A Winning Combination: BLSA Negotiation Team and Gordon Feinblatt

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The 2022 Black Law Students Association (BLSA) Negotiation Team continued to showcase their outstanding negotiation skills this year. Taylor Nettleford (2L), Kennedy Hagens (1L), Quazanae Dasher (1L), and Dakota Foster (1L) competed in the 2022 Nelson Mandela International Negotiations Competition, with Najmah James (3L) and Sean Russel (1L) serving as alternates. Foster, who chose Maryland Carey Law in part, for its strong dispute resolution program, joined the team to put the negotiation and advocacy skills he learned in the classroom into practice. The former college football player draws upon his love of competition as fuel when preparing for competitions in intense mooting sessions. His partner, Dasher, described her first negotiation competition experience as a chance to hone her public speaking and strategic thinking skills.

The BLSA Negotiation Team was founded in 2016 by Alexandria Montanio ’16, then co-president of the Maryland Carey Law’s Alternative Dispute Resolution (ADR) Team, and Yvette Pappoe ‘17, then president BLSA. Six years later, the BLSA Negotiation Team continues to thrive, with strong support and mentorship from Montanio and her current firm, Gordon Feinblatt LLC. James Handley ’17 of Gordon Feinblatt LLC assisted in coaching the team before transferring the role to colleague and former ADR team member Sudipta Das ’20.

Montanio, now Director of Corporate Social Responsibility at Gordon Feinblatt, says she and her firm support the BLSA Negotiation Team because “it is important to have a marketable skill like dispute resolution training, regardless of the type of career students ultimately pursue, but it is equally important to build a network of lawyers who are able to provide support as the students navigate law school and beyond. We’re proud to be able to provide that to Maryland Carey Law’s BLSA students.”BLSA is Maryland Carey Law’s chapter of the National Black Law Student Association, established in 1968 with the mission of articulating and promoting the needs and goals of Black law students while effectuating change in the legal community. The members of the BLSA Negotiation Team expressed deep appreciation for the commitment and mentorship of the coaches. “They were patient, gave great feedback, they trained us to expect anything during competition. The went above and beyond. They brought in a great group of guest speakers that demonstrated various negotiation styles and perspectives” described Dakota. “They were more than coaches, they were mentors outside of the competition,” added James. “They connected us with attorneys in our interest areas, gave us tours of the firm, as students, we had access to people and resources that really helped level the playing field.”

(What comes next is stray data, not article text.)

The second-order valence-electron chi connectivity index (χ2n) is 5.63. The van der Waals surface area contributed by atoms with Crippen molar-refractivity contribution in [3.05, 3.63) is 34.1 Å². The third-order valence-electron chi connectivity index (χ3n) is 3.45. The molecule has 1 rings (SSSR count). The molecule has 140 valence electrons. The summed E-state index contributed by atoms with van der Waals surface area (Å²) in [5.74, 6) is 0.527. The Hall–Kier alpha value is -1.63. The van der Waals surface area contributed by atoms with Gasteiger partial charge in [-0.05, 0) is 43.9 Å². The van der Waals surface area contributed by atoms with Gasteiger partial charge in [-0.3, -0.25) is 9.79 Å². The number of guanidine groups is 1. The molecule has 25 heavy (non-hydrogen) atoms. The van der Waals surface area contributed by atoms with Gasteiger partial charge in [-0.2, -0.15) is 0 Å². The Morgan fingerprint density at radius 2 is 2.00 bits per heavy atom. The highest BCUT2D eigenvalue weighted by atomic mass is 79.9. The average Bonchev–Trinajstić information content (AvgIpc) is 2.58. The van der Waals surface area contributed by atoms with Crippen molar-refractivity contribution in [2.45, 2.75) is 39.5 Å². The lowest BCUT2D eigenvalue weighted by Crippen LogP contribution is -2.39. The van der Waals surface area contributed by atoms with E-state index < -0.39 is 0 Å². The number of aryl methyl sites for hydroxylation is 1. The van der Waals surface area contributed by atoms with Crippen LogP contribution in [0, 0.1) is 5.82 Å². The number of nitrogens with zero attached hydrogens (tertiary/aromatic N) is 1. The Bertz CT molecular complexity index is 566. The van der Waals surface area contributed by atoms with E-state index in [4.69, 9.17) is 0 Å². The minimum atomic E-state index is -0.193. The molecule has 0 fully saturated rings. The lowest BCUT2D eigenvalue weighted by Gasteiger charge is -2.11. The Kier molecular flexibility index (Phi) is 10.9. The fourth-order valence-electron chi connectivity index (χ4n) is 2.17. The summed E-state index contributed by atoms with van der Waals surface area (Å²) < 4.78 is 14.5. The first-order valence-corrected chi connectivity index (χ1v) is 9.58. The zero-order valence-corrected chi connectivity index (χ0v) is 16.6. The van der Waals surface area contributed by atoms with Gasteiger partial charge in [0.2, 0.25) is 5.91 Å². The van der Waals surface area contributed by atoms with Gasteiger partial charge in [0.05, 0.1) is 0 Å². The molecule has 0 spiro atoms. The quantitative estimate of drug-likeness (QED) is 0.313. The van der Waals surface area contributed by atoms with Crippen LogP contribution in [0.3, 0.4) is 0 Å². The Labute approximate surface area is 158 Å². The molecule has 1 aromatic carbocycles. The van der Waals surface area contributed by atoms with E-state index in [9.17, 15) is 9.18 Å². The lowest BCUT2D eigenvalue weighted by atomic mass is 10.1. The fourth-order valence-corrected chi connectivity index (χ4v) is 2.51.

The members of the BLSA Negotiation Team praised the generous support of Gordan Feinblatt LLC. “They provided us with practice space and supplies, their attorneys gave us feedback and shared words of support. They cheered us on. They were dedicated to seeing that we prepared; their support felt good,” explained Hagens. Nettleford recalled meeting the firm’s managing partner: “he was just in the hallway. He saw us, came up and introduced himself. That’s not something I expected to happen as a law student.” 

With the competition behind them, the team members are exploring next steps. Hagens recently tried out and earned a spot on the Maryland Carey Law ADR Team. She intends to use her advocacy and negotiation skills in her role as a University Student Government Association Senator. Other members of the team are considering options including future competitions, running for BLSA leadership, and enrolling in the Mediation Clinic. James, who will graduate this year having fulfilled the Dispute Resolution Track, looks forward to applying her ADR skills at a New York based employment law firm. Thinking about the road ahead and the role her participation on the BLSA Negotiation team has played, she states, “we negotiate every day. Be it salary, with colleagues, on behalf of our clients or even with our families, being able to effectively listen and communicate while keeping the big picture in perspective is vital. I am so glad I had this experience.”

The coaches of the BLSA Negotiation Team have a broader mentorship agenda. Montanio shared: “While barriers often remain for many people of color who want to join or remain in the legal profession, equipping students with these tools is one of the ways we are helping to support BLSA students to find their own professional voice and begin building their careers. Seeing these students succeed, not just in competition, but as they become lawyers is one of my greatest joys and I’m grateful to my colleagues for supporting this initiative.”